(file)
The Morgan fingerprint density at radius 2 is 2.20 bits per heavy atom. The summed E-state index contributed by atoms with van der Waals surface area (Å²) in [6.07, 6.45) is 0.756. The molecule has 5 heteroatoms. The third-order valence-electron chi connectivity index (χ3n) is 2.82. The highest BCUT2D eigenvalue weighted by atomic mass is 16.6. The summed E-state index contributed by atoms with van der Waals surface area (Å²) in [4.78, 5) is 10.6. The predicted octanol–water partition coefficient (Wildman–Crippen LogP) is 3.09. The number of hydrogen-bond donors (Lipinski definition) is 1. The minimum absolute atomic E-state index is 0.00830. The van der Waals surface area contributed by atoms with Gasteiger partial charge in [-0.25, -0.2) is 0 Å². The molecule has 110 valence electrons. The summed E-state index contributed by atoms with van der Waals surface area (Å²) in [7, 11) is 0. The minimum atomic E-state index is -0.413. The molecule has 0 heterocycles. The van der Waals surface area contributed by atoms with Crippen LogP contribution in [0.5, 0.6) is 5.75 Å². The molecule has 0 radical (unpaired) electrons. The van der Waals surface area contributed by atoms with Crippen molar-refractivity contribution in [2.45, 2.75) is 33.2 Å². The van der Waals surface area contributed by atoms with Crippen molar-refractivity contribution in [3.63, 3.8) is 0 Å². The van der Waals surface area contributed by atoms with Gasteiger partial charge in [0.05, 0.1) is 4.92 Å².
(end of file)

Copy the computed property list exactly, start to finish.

The Morgan fingerprint density at radius 2 is 2.20 bits per heavy atom. The summed E-state index contributed by atoms with van der Waals surface area (Å²) in [6.07, 6.45) is 0.756. The molecule has 5 heteroatoms. The third-order valence-electron chi connectivity index (χ3n) is 2.82. The highest BCUT2D eigenvalue weighted by atomic mass is 16.6. The summed E-state index contributed by atoms with van der Waals surface area (Å²) in [4.78, 5) is 10.6. The predicted octanol–water partition coefficient (Wildman–Crippen LogP) is 3.09. The number of hydrogen-bond donors (Lipinski definition) is 1. The minimum absolute atomic E-state index is 0.00830. The van der Waals surface area contributed by atoms with Gasteiger partial charge in [-0.25, -0.2) is 0 Å². The molecule has 110 valence electrons. The summed E-state index contributed by atoms with van der Waals surface area (Å²) in [7, 11) is 0. The minimum atomic E-state index is -0.413. The molecule has 0 heterocycles. The van der Waals surface area contributed by atoms with Crippen LogP contribution in [0.5, 0.6) is 5.75 Å². The molecule has 0 radical (unpaired) electrons. The van der Waals surface area contributed by atoms with Crippen molar-refractivity contribution in [2.45, 2.75) is 33.2 Å². The van der Waals surface area contributed by atoms with Crippen molar-refractivity contribution in [3.63, 3.8) is 0 Å². The van der Waals surface area contributed by atoms with Gasteiger partial charge in [0.05, 0.1) is 4.92 Å².